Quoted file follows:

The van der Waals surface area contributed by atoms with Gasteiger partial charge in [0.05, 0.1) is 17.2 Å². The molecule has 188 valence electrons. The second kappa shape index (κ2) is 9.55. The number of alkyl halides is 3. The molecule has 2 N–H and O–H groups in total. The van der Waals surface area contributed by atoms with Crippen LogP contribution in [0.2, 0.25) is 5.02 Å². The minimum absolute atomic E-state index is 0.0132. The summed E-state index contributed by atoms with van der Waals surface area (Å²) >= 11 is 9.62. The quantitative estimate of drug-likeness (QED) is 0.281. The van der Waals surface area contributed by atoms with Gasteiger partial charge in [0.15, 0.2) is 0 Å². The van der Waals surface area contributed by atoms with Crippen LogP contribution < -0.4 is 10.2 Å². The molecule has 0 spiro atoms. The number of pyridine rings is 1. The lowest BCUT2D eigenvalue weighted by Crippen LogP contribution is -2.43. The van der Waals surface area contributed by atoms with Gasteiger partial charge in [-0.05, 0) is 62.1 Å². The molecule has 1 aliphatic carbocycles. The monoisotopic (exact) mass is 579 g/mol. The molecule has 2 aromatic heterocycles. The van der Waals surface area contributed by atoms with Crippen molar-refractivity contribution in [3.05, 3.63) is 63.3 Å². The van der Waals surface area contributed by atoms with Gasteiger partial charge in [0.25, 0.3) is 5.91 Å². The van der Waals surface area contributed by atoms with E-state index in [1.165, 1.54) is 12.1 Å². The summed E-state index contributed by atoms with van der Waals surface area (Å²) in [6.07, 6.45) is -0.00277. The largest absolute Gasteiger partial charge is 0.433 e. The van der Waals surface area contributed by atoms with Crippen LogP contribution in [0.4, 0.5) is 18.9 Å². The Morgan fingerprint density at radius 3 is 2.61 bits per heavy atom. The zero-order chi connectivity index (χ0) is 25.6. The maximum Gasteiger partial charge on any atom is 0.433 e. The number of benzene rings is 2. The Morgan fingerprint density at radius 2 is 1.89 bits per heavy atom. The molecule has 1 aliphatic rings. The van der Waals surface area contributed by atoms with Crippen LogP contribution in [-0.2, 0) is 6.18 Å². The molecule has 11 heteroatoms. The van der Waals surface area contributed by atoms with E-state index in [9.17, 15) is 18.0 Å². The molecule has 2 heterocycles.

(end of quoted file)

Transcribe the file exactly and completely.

The van der Waals surface area contributed by atoms with Gasteiger partial charge in [0.05, 0.1) is 17.2 Å². The molecule has 188 valence electrons. The second kappa shape index (κ2) is 9.55. The number of alkyl halides is 3. The molecule has 2 N–H and O–H groups in total. The van der Waals surface area contributed by atoms with Crippen LogP contribution in [0.2, 0.25) is 5.02 Å². The minimum absolute atomic E-state index is 0.0132. The summed E-state index contributed by atoms with van der Waals surface area (Å²) >= 11 is 9.62. The quantitative estimate of drug-likeness (QED) is 0.281. The van der Waals surface area contributed by atoms with Gasteiger partial charge in [0.15, 0.2) is 0 Å². The van der Waals surface area contributed by atoms with Crippen LogP contribution < -0.4 is 10.2 Å². The molecule has 0 spiro atoms. The number of pyridine rings is 1. The lowest BCUT2D eigenvalue weighted by Crippen LogP contribution is -2.43. The van der Waals surface area contributed by atoms with Gasteiger partial charge in [-0.05, 0) is 62.1 Å². The molecule has 1 aliphatic carbocycles. The monoisotopic (exact) mass is 579 g/mol. The molecule has 2 aromatic heterocycles. The van der Waals surface area contributed by atoms with Crippen molar-refractivity contribution in [3.05, 3.63) is 63.3 Å². The van der Waals surface area contributed by atoms with Gasteiger partial charge in [0.25, 0.3) is 5.91 Å². The van der Waals surface area contributed by atoms with E-state index in [1.165, 1.54) is 12.1 Å². The summed E-state index contributed by atoms with van der Waals surface area (Å²) in [6.07, 6.45) is -0.00277. The largest absolute Gasteiger partial charge is 0.433 e. The van der Waals surface area contributed by atoms with Crippen LogP contribution in [0.4, 0.5) is 18.9 Å². The Morgan fingerprint density at radius 3 is 2.61 bits per heavy atom. The zero-order chi connectivity index (χ0) is 25.6. The maximum Gasteiger partial charge on any atom is 0.433 e. The number of benzene rings is 2. The Morgan fingerprint density at radius 2 is 1.89 bits per heavy atom. The molecule has 1 aliphatic rings. The van der Waals surface area contributed by atoms with Crippen LogP contribution in [-0.2, 0) is 6.18 Å². The molecule has 11 heteroatoms. The van der Waals surface area contributed by atoms with E-state index in [9.17, 15) is 18.0 Å². The molecule has 2 heterocycles.